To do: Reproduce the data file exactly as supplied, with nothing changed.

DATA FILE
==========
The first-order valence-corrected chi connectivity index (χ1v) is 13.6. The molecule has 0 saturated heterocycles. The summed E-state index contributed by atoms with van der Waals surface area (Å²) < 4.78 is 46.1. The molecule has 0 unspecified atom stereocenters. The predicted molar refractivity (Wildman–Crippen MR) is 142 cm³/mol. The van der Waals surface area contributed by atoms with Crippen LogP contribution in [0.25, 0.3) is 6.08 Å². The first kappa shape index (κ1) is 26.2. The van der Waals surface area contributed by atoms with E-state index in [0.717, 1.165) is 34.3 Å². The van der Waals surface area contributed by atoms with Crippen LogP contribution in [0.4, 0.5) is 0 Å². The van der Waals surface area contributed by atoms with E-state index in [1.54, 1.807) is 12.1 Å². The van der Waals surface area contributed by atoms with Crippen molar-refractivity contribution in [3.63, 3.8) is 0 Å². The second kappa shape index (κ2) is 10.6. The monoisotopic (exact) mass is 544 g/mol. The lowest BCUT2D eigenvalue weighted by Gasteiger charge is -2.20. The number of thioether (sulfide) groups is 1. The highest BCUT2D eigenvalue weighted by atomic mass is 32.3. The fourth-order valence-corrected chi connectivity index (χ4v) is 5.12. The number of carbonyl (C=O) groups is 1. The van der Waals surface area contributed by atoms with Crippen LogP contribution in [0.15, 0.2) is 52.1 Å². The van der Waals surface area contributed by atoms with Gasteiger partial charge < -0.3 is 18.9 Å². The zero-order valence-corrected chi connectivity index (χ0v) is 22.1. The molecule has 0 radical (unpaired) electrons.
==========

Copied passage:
The first-order valence-corrected chi connectivity index (χ1v) is 13.6. The molecule has 0 saturated heterocycles. The summed E-state index contributed by atoms with van der Waals surface area (Å²) < 4.78 is 46.1. The molecule has 0 unspecified atom stereocenters. The predicted molar refractivity (Wildman–Crippen MR) is 142 cm³/mol. The van der Waals surface area contributed by atoms with Crippen LogP contribution in [0.25, 0.3) is 6.08 Å². The first kappa shape index (κ1) is 26.2. The van der Waals surface area contributed by atoms with E-state index in [0.717, 1.165) is 34.3 Å². The van der Waals surface area contributed by atoms with Crippen LogP contribution in [0.4, 0.5) is 0 Å². The van der Waals surface area contributed by atoms with E-state index in [1.54, 1.807) is 12.1 Å². The van der Waals surface area contributed by atoms with Crippen molar-refractivity contribution in [3.63, 3.8) is 0 Å². The second kappa shape index (κ2) is 10.6. The monoisotopic (exact) mass is 544 g/mol. The lowest BCUT2D eigenvalue weighted by Gasteiger charge is -2.20. The number of thioether (sulfide) groups is 1. The highest BCUT2D eigenvalue weighted by atomic mass is 32.3. The fourth-order valence-corrected chi connectivity index (χ4v) is 5.12. The number of carbonyl (C=O) groups is 1. The van der Waals surface area contributed by atoms with Crippen LogP contribution in [0.15, 0.2) is 52.1 Å². The van der Waals surface area contributed by atoms with Gasteiger partial charge < -0.3 is 18.9 Å². The zero-order valence-corrected chi connectivity index (χ0v) is 22.1. The molecule has 0 radical (unpaired) electrons.